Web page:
Existing assessments of shallow landslide susceptibility in New Zealand are often qualitative and based at resolutions too low for finer-scale targeting of erosion control. Higher-resolution, quantitative, consistent estimates of shallow landslide susceptibility are needed. The acquisition of landslide data for susceptibility assessments is also a significant challenge given the size of the affected areas and the number of landslides generated, combined with the time and costs involved in mapping. Individual landslide scars are typically small (approximately 50–100 m2 in median scar size). As a result, we require high-resolution imagery to enable the accurate detection and mapping of individual landslide features for use in landslide susceptibility modelling.
We have assembled an inventory comprising over 96,000 landside scars mapped from high-resolution satellite or aerial imagery for seven study areas located across the North Island. This includes mapping using imagery acquired for storm events in the Horizons (2018), Waikato (2017), Hawke’s Bay (2011) and Greater Wellington (2005–2010) regions. We have recently acquired further satellite imagery for another four study areas in the Auckland, Waikato and Horizons regions. This new imagery will be used to augment existing landslide mapping data, thus increasing the range of terrains represented within the landslide inventory.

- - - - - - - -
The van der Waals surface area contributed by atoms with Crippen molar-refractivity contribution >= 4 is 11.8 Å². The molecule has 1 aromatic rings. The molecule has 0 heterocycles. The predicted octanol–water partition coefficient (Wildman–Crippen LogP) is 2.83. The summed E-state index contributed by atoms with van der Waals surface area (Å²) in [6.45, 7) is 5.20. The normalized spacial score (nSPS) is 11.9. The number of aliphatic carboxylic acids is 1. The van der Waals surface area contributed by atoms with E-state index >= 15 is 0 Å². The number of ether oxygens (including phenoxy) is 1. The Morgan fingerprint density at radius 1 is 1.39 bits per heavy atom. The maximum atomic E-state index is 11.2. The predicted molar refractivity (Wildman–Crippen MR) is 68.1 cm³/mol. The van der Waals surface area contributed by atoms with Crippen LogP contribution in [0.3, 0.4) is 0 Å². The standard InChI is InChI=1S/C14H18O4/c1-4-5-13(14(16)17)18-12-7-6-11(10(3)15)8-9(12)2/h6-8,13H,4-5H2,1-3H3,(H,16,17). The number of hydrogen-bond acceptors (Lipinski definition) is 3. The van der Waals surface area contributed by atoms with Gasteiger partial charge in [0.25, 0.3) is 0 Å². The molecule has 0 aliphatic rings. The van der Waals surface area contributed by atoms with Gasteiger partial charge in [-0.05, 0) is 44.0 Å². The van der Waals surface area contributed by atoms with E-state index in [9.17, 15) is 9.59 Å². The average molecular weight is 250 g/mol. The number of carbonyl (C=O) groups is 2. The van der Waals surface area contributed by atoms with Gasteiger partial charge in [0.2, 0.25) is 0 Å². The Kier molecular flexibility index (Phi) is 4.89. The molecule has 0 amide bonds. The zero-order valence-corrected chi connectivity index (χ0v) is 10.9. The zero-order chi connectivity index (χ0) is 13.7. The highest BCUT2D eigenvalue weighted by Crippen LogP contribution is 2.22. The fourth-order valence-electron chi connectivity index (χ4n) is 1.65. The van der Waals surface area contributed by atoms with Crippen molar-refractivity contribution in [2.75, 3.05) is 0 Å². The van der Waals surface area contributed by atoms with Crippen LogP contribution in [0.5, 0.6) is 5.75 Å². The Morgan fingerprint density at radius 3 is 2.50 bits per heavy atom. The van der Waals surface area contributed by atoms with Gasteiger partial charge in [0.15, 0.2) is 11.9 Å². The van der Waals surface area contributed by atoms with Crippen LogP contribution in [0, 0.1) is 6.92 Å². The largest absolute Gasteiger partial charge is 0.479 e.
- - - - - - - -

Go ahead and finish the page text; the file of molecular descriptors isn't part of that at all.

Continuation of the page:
We are employing machine learning algorithms with data from the mapping of landslide scars and information on the landscape factors (e.g. topography, land cover, rock type) that influence landslide occurrence to predict spatial patterns in susceptibility. In contrast with previous approaches, such as ‘landslide risk’ defined within the Highly Erodible Land (HEL) map, the statistical modelling used here improves accuracy and does not assume there is no susceptibility below a pre-defined slope threshold or for areas under woody vegetation.
We have applied this approach to predict spatial patterns in shallow landslide susceptibility for the Horizons (Figure 1) and Hawke’s Bay regions.